As the costs of housing skyrocket in Alexandria, those without the means to keep up with trends are often shut out. For years, community leaders have been scratching their heads in an effort to figure out ways to preserve affordable housing. Behind the scenes, though, one organization has been consistently pushing the envelope — encouraging City Council members to set aside a dedicated source of funding and pushing for the creation of a city-organized housing corporation.
"One of the best ways to preserve affordable housing is to forge relationships between public and private sectors," said John Porter, chairman of the United Way. "And Housing Action has led that charge for a long time."
As part of the United Way’s annual reorganization meeting in which Porter was elected chairman, several awards were presented to individuals and organizations in an effort to award distinguished community service. The Alexandria Gazette Packet Award went to Jim Hoben and Nancy Carson of Housing Action for "mobilizing community support, providing information and creating a strong community voice to encourage the city of Alexandria to preserve and provide affordable housing."
"One of our biggest goals is to preserve remaining affordable housing units in Alexandria," said Hoben. "We’ve lost too many."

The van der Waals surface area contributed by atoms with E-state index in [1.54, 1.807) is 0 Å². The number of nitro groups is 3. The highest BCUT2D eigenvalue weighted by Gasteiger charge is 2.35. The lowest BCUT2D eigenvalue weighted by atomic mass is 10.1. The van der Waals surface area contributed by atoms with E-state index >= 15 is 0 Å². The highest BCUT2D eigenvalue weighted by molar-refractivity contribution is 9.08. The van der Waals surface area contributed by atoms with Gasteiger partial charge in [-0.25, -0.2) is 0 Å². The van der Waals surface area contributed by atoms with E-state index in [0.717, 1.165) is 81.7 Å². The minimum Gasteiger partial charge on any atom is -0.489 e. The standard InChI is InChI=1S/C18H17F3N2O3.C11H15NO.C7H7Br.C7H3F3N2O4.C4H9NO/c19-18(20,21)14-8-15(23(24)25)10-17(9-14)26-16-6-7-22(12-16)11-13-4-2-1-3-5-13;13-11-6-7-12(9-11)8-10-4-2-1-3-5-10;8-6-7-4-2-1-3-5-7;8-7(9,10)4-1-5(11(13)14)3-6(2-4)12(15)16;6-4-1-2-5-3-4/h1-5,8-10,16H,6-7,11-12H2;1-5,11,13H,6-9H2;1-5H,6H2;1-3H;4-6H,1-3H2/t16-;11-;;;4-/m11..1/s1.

Hoben said that one of Housing Action’s major accomplishments was the group’s advocacy for one penny of the real-estate tax rate to be preserved for affordable housing. This year alone, the program is expected to set aside $3.4 million. Another major accomplishment of the group, Hoban said, was the Alexandria Housing Development Corporation — a private, non-profit owner and developer of low and moderate-income housing.
"The original role of the AHDC was to develop affordable housing," said Hoben. "But a new role has emerged for the group in terms of managing affordable housing units."
Housing Action is a coalition of citizens committed to finding and implementing constructive approaches to preserving the availability of affordable housing in Alexandria. Its leaders support a community-wide effort including faith groups, the business community, non-profit organizations and neighborhood groups.
"The next step for the city is to set a target for how many units of affordable housing are needed in this city," said Carson. "Then we need to find a funding source."